St Helena, Mother of a Roman Emperor, Powerful Empress and … a Nurse.

A seated statue of St Helena from an exhibition at the Colosseum, Rome in 2013. (Image courtesy of Jebulan, Wikipedia)



Well, it maybe a bit more technical than that but she has popped up in my research for my current Work in Progress, A History of Nursing. Empress Helena (b.248, d.328) was the mother of the Roman Emperor Constantine I, also known as Constantine the Great. She is now known as St Helena due to her pious work and for her part to play in Constantine being the first Roman Emperor to convert to christianity. In Ancient Rome, many wealthy women – usually high-status and from powerful families as well as widows – put all their resources into helping the poor and sick, being driven by their religious beliefs. Helena is credited with the setting up of the first ‘home for the aged infirm’ in Rome, and today would be known as a specialist Care of the Elderly Nurse/Matron (UK), or similar.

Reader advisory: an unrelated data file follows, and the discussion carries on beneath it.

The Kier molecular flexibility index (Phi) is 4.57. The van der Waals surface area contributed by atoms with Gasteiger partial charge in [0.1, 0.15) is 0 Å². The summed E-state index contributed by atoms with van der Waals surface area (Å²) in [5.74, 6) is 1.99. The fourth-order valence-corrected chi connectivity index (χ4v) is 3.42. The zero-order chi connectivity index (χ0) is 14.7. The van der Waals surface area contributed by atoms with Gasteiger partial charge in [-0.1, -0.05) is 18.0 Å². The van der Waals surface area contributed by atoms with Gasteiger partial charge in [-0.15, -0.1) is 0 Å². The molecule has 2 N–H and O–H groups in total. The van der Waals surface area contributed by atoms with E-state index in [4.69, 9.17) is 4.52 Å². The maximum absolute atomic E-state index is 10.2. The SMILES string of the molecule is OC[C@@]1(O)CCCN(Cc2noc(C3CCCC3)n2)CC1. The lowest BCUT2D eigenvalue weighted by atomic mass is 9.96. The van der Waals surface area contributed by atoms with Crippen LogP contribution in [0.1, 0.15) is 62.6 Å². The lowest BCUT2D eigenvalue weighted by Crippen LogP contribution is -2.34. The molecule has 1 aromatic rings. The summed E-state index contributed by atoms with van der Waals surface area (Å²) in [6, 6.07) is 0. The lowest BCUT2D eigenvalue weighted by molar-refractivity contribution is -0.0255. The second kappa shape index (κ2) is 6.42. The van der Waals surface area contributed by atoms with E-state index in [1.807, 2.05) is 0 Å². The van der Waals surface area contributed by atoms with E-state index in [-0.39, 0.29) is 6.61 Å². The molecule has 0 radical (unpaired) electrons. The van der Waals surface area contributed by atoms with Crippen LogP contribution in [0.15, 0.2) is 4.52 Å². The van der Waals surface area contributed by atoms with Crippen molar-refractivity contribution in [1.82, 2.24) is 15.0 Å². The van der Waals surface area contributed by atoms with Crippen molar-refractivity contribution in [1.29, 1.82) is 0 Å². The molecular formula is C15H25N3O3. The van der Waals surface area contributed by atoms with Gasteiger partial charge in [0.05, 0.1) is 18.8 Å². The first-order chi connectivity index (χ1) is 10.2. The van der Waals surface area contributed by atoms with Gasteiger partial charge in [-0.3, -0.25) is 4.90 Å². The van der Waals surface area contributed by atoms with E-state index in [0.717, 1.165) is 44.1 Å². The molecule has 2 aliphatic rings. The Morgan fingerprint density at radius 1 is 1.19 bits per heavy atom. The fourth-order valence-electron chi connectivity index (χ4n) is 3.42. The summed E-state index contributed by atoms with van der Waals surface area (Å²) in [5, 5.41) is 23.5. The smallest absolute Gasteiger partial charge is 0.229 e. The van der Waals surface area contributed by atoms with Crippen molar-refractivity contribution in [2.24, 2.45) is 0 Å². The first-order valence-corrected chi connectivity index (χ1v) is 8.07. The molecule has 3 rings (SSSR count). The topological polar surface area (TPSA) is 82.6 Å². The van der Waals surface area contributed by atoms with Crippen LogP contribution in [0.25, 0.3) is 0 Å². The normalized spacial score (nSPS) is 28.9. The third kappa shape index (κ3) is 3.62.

Spirituality of Nursing by Mary Elizabeth O’Brien, 2010.





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